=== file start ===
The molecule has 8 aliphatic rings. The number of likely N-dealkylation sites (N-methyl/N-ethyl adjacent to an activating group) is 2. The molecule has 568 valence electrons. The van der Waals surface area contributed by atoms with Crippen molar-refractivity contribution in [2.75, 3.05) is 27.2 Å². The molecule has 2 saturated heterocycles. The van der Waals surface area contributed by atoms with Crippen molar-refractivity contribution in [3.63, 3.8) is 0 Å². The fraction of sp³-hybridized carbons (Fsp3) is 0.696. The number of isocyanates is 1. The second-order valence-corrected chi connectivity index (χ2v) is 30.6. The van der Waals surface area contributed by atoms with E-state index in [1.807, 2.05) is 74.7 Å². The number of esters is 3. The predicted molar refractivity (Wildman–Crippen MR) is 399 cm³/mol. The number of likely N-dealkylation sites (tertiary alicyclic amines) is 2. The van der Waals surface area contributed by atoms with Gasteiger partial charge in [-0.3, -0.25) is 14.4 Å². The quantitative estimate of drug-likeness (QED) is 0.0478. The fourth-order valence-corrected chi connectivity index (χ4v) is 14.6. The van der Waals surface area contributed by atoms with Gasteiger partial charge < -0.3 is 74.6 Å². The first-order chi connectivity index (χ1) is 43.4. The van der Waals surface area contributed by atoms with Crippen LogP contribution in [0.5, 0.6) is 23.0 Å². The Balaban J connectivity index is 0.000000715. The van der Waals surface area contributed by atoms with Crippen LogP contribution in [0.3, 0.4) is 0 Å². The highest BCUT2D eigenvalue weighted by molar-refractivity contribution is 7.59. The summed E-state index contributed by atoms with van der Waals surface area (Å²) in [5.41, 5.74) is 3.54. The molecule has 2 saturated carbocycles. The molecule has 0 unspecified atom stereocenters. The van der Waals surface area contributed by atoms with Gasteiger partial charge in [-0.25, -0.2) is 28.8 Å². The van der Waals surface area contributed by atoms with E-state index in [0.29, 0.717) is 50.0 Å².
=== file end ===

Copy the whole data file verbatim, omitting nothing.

The molecule has 8 aliphatic rings. The number of likely N-dealkylation sites (N-methyl/N-ethyl adjacent to an activating group) is 2. The molecule has 568 valence electrons. The van der Waals surface area contributed by atoms with Crippen molar-refractivity contribution in [2.75, 3.05) is 27.2 Å². The molecule has 2 saturated heterocycles. The van der Waals surface area contributed by atoms with Crippen molar-refractivity contribution in [3.63, 3.8) is 0 Å². The fraction of sp³-hybridized carbons (Fsp3) is 0.696. The number of isocyanates is 1. The second-order valence-corrected chi connectivity index (χ2v) is 30.6. The van der Waals surface area contributed by atoms with E-state index in [1.807, 2.05) is 74.7 Å². The number of esters is 3. The predicted molar refractivity (Wildman–Crippen MR) is 399 cm³/mol. The number of likely N-dealkylation sites (tertiary alicyclic amines) is 2. The van der Waals surface area contributed by atoms with Gasteiger partial charge in [-0.3, -0.25) is 14.4 Å². The quantitative estimate of drug-likeness (QED) is 0.0478. The fourth-order valence-corrected chi connectivity index (χ4v) is 14.6. The van der Waals surface area contributed by atoms with Gasteiger partial charge < -0.3 is 74.6 Å². The first-order chi connectivity index (χ1) is 43.4. The van der Waals surface area contributed by atoms with Crippen LogP contribution in [0.5, 0.6) is 23.0 Å². The Balaban J connectivity index is 0.000000715. The van der Waals surface area contributed by atoms with Crippen LogP contribution in [0.3, 0.4) is 0 Å². The highest BCUT2D eigenvalue weighted by molar-refractivity contribution is 7.59. The summed E-state index contributed by atoms with van der Waals surface area (Å²) in [5.41, 5.74) is 3.54. The molecule has 2 saturated carbocycles. The molecule has 0 unspecified atom stereocenters. The van der Waals surface area contributed by atoms with Gasteiger partial charge in [-0.25, -0.2) is 28.8 Å². The van der Waals surface area contributed by atoms with E-state index in [0.29, 0.717) is 50.0 Å².